Vegan Dark Chocolate Truffle Recipe
Looking for an easy, fun, and healthy dessert to wow your family and friends with this holiday season? Well, look no further, because we’ve got you covered! This rich and creamy chocolate truffle recipe with coconuts and toasted almonds is a must-have. I stumbled upon it while experimenting in my kitchen a few years ago, trying to make something completely different with dark chocolate. But somehow, I ended up with these delicious and decadent chocolate truffles. It was a happy accident and one I’m excited to share with everyone!
Serving size: 1 truffle
Prep time: 1 hour
Cooking time: 10 minutes
- 1/3 cup raw almonds
- 1/4 cup unsweetened cocoa powder
- 1/2 cup canned coconut milk
- 1 cup dark chocolate chips (70% cocoa)
- 1 cup shredded sweetened coconut
- Preheat oven to 350°F.
- Place almonds on a baking sheet and toast for 10 minutes. Set aside to cool.
- Place dark chocolate chips in a medium microwave-safe bowl and microwave for 1 minute and 30 seconds. Remove from microwave and stir with a spoon, until chocolate is smooth.
- In a small bowl, stir together coconut and coconut milk.
- Add coconut mixture to a food processor and pulse for 30 seconds.
- Add toasted almonds to coconut mixture and pulse for another 20-30 seconds.
- In a medium bowl, stir together coconut-almond mixture and melted chocolate. Refrigerate for 1 hour.
- Place cocoa powder on a sheet pan or plate.
- Scoop 1 tablespoon of coconut, almond, and chocolate mixture and roll into a truffle.
- Roll truffle in cocoa powder until well-coated. Repeat with remaining truffle mixture.
- Refrigerate truffles for 30 minutes and serve at room temperature.
Other options for coating truffles:
- Crushed almonds
- Crushed pistachios
- Crushed walnuts
- Dark chocolate sprinkles
Cooking note: Store truffles in an airtight container in the refrigerator for up to 5-7 days.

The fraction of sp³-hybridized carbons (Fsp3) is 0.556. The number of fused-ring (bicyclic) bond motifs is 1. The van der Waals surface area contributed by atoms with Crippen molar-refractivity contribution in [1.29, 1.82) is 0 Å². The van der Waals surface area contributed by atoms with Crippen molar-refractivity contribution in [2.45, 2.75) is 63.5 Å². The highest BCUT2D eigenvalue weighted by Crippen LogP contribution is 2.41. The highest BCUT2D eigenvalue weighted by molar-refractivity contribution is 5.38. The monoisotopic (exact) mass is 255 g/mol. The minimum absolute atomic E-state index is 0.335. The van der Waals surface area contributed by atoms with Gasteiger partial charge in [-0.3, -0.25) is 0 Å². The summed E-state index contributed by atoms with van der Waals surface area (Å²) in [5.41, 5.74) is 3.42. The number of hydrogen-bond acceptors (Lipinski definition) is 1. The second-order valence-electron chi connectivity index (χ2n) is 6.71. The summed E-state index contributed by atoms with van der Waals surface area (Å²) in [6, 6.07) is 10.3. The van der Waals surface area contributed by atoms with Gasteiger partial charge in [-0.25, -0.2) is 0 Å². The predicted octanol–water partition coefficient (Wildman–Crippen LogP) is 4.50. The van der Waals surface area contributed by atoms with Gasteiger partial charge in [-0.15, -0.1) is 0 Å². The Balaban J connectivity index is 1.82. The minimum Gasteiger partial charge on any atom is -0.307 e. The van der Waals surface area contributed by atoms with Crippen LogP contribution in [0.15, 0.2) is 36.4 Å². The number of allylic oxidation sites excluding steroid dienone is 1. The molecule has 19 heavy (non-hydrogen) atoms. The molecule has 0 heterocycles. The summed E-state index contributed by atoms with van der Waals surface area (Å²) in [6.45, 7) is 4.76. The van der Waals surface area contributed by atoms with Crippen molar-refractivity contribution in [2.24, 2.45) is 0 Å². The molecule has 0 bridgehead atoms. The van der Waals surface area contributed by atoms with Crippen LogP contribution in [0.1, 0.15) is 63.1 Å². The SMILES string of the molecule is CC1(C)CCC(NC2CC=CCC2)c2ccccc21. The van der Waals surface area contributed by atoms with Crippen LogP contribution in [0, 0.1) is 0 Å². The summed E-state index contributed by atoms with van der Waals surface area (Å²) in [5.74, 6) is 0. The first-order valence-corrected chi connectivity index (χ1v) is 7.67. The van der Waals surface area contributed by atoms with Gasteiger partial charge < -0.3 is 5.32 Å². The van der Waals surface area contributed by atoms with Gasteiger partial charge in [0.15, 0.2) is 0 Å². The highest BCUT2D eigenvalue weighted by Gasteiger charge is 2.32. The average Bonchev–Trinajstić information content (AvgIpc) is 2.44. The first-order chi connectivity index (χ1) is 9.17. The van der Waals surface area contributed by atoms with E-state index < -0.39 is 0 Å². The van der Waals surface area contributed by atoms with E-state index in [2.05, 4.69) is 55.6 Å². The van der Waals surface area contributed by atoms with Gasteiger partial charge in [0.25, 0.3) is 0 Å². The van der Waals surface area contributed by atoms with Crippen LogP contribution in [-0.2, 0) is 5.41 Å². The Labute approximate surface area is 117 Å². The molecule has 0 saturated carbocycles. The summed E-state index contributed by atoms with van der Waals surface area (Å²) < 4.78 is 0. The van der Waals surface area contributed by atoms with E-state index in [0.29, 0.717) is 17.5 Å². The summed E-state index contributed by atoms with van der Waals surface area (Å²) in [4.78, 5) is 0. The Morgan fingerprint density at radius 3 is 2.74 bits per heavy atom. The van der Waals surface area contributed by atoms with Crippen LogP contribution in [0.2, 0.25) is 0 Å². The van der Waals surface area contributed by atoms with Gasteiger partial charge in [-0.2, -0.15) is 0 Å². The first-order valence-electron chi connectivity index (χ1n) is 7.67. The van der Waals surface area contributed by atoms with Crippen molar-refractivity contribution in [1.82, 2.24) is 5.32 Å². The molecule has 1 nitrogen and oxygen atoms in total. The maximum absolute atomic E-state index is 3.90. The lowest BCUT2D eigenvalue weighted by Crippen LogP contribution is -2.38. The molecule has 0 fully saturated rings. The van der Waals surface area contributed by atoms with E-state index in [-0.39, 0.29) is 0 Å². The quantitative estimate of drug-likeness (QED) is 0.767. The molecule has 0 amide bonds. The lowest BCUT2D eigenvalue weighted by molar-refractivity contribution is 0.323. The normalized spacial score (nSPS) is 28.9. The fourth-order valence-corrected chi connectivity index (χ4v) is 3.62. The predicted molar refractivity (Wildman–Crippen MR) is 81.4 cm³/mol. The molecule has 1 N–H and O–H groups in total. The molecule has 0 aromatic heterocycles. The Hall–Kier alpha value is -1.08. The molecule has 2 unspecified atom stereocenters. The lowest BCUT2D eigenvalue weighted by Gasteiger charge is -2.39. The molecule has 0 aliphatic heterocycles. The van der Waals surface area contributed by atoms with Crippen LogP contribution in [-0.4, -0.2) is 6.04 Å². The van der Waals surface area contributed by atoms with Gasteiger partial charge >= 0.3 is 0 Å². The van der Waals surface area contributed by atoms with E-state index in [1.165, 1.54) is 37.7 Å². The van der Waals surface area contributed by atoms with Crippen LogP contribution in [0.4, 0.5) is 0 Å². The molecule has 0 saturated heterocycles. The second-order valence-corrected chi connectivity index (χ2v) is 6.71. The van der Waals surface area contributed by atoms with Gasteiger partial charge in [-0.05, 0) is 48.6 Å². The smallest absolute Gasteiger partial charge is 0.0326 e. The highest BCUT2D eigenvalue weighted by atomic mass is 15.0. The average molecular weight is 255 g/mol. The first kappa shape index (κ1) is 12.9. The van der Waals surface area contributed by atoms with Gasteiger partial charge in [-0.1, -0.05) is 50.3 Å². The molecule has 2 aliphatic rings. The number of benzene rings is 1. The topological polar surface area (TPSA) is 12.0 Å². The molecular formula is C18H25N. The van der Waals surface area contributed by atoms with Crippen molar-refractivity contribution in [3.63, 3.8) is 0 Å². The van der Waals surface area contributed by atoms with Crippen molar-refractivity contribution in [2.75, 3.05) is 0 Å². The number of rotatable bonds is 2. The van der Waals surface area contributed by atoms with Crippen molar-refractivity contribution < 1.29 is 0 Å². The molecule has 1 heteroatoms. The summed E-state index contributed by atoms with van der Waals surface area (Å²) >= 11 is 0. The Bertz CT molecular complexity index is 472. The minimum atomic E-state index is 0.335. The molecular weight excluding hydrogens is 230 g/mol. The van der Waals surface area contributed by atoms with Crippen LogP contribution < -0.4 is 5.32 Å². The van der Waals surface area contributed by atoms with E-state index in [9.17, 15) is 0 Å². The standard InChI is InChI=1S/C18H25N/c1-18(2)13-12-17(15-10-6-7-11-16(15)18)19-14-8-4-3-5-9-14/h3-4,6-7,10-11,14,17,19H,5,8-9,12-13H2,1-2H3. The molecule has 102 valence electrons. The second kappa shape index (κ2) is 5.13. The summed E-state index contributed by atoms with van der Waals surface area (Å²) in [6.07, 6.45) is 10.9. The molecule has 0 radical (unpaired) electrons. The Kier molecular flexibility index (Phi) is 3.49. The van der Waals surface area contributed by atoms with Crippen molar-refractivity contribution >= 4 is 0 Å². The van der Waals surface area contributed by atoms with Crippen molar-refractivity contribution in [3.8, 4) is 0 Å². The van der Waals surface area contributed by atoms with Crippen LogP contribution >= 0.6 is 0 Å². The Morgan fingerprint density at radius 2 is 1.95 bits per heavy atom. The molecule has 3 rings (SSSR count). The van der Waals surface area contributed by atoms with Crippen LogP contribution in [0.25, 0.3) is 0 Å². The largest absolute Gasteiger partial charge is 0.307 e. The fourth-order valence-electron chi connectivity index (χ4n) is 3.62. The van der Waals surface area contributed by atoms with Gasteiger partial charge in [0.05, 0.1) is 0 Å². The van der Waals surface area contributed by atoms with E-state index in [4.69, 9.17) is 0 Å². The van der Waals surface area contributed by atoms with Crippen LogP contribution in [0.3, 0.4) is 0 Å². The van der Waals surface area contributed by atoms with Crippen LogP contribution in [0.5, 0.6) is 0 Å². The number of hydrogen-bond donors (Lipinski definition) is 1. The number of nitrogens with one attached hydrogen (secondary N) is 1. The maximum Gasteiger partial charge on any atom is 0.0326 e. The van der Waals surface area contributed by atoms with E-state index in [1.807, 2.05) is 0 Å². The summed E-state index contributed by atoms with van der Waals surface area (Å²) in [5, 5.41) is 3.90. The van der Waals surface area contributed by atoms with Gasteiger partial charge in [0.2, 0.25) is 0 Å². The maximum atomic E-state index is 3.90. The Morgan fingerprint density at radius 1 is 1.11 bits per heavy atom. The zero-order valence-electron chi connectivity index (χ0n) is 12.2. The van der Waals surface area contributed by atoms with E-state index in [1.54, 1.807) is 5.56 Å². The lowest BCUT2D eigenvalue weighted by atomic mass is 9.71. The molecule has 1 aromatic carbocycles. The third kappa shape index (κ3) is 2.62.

Nutrition per serving:
Calories 145, Total fat 11 g, Carbs 10 g, Fiber 3g, Sugar 6g, Protein 2g.
Chocolate comes from the fruits of cacao trees (Theobroma cacao). The fruit, also called pods, are home to the edible seeds, known as cacao beans. Each pod can hold up to 60 beans.
These beans are rich in flavanols, which are compounds known for their antioxidant and anti-inflammatory capabilities.
Dark chocolate has a higher percentage of cacao, up to 2-3 times more than milk chocolate- making it the healthier and better choice for a delicious treat or when incorporating it into a dessert recipe.
These crunchy and nutrient-rich nuts are packed with plant-based protein, fiber, healthy fats and key nutrients like vitamin E, magnesium and riboflavin.
Coconuts and Coconut Milk
This tropical fruit contains manganese, an important mineral that is necessary for bone health and the metabolism of carbohydrates, proteins, and cholesterol. In addition, coconuts are a good source of iron, copper, and selenium.
- The Nutrition Source. Harvard. 2020. https://www.hsph.harvard.edu/nutritionsource/food-features/dark-chocolate/
- Szalay, J. Livescience.com. 2020.https://www.livescience.com/51627-almonds-nutrition.html
- Avila, D. S. et al. Metal Ions in Life Sciences, 13. 2013. 199–227.https://doi.org/10.1007/978-94-007-7500-8_7